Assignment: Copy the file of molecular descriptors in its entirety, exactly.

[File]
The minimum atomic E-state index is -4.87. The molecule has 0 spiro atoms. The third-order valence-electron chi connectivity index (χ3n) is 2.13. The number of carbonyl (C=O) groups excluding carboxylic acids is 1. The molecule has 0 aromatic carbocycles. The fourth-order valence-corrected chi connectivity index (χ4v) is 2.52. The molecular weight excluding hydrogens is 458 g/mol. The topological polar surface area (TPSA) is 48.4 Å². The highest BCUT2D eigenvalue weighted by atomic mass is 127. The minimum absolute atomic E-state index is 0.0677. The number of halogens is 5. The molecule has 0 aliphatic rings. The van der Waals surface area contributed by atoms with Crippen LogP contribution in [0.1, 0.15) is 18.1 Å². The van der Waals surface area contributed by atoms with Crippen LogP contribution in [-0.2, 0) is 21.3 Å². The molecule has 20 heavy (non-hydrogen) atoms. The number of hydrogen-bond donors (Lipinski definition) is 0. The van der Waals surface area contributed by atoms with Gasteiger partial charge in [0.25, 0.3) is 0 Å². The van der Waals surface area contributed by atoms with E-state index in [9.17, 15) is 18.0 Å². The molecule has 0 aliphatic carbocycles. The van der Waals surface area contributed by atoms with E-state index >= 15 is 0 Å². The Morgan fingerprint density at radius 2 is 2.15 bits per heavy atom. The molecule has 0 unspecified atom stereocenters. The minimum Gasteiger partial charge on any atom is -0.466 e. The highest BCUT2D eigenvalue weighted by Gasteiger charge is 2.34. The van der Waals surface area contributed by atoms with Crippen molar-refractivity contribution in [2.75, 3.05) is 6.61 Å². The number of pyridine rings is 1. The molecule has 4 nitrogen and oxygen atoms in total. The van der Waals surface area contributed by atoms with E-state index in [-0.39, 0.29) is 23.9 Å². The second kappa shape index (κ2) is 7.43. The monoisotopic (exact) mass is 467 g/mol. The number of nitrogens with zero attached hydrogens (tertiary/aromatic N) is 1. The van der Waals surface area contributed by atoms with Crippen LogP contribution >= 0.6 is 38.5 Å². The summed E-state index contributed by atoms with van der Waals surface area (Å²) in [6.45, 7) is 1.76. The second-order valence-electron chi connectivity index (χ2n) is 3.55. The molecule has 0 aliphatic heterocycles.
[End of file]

The minimum atomic E-state index is -4.87. The molecule has 0 spiro atoms. The third-order valence-electron chi connectivity index (χ3n) is 2.13. The number of carbonyl (C=O) groups excluding carboxylic acids is 1. The molecule has 0 aromatic carbocycles. The fourth-order valence-corrected chi connectivity index (χ4v) is 2.52. The molecular weight excluding hydrogens is 458 g/mol. The topological polar surface area (TPSA) is 48.4 Å². The highest BCUT2D eigenvalue weighted by atomic mass is 127. The minimum absolute atomic E-state index is 0.0677. The number of halogens is 5. The molecule has 0 aliphatic rings. The van der Waals surface area contributed by atoms with Crippen LogP contribution in [0.1, 0.15) is 18.1 Å². The van der Waals surface area contributed by atoms with Crippen LogP contribution in [-0.2, 0) is 21.3 Å². The molecule has 20 heavy (non-hydrogen) atoms. The number of hydrogen-bond donors (Lipinski definition) is 0. The van der Waals surface area contributed by atoms with Gasteiger partial charge in [0.25, 0.3) is 0 Å². The van der Waals surface area contributed by atoms with E-state index in [9.17, 15) is 18.0 Å². The molecule has 0 aliphatic carbocycles. The van der Waals surface area contributed by atoms with E-state index >= 15 is 0 Å². The Morgan fingerprint density at radius 2 is 2.15 bits per heavy atom. The molecule has 0 unspecified atom stereocenters. The minimum Gasteiger partial charge on any atom is -0.466 e. The highest BCUT2D eigenvalue weighted by Gasteiger charge is 2.34. The van der Waals surface area contributed by atoms with Crippen molar-refractivity contribution in [2.75, 3.05) is 6.61 Å². The number of pyridine rings is 1. The molecule has 4 nitrogen and oxygen atoms in total. The van der Waals surface area contributed by atoms with E-state index in [-0.39, 0.29) is 23.9 Å². The second kappa shape index (κ2) is 7.43. The monoisotopic (exact) mass is 467 g/mol. The number of nitrogens with zero attached hydrogens (tertiary/aromatic N) is 1. The van der Waals surface area contributed by atoms with Crippen LogP contribution >= 0.6 is 38.5 Å². The summed E-state index contributed by atoms with van der Waals surface area (Å²) in [6.45, 7) is 1.76. The second-order valence-electron chi connectivity index (χ2n) is 3.55. The molecule has 0 aliphatic heterocycles.